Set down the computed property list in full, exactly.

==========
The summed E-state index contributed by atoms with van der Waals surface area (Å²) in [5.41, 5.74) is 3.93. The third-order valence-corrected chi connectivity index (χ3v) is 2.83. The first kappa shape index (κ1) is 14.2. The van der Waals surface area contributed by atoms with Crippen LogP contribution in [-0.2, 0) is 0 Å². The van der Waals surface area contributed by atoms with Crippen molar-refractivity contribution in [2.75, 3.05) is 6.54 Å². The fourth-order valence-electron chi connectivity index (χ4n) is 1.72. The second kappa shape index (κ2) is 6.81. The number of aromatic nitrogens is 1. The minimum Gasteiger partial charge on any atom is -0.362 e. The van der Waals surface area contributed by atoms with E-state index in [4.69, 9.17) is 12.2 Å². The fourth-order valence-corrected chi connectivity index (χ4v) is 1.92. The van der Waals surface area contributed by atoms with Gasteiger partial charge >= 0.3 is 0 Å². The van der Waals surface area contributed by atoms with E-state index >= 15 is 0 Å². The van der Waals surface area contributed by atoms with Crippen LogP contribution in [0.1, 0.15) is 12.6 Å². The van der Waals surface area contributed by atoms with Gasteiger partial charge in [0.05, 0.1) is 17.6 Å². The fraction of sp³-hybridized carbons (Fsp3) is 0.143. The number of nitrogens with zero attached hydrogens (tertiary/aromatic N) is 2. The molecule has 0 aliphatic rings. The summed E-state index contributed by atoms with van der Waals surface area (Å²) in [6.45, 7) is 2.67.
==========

The summed E-state index contributed by atoms with van der Waals surface area (Å²) in [5.41, 5.74) is 3.93. The third-order valence-corrected chi connectivity index (χ3v) is 2.83. The first kappa shape index (κ1) is 14.2. The van der Waals surface area contributed by atoms with Crippen LogP contribution in [-0.2, 0) is 0 Å². The van der Waals surface area contributed by atoms with Crippen molar-refractivity contribution in [2.75, 3.05) is 6.54 Å². The fourth-order valence-electron chi connectivity index (χ4n) is 1.72. The second kappa shape index (κ2) is 6.81. The number of aromatic nitrogens is 1. The minimum Gasteiger partial charge on any atom is -0.362 e. The van der Waals surface area contributed by atoms with E-state index in [4.69, 9.17) is 12.2 Å². The fourth-order valence-corrected chi connectivity index (χ4v) is 1.92. The van der Waals surface area contributed by atoms with Gasteiger partial charge >= 0.3 is 0 Å². The van der Waals surface area contributed by atoms with E-state index >= 15 is 0 Å². The van der Waals surface area contributed by atoms with Crippen LogP contribution in [0.1, 0.15) is 12.6 Å². The van der Waals surface area contributed by atoms with Gasteiger partial charge in [0.05, 0.1) is 17.6 Å². The fraction of sp³-hybridized carbons (Fsp3) is 0.143. The number of nitrogens with zero attached hydrogens (tertiary/aromatic N) is 2. The molecule has 0 aliphatic rings. The summed E-state index contributed by atoms with van der Waals surface area (Å²) in [6.45, 7) is 2.67.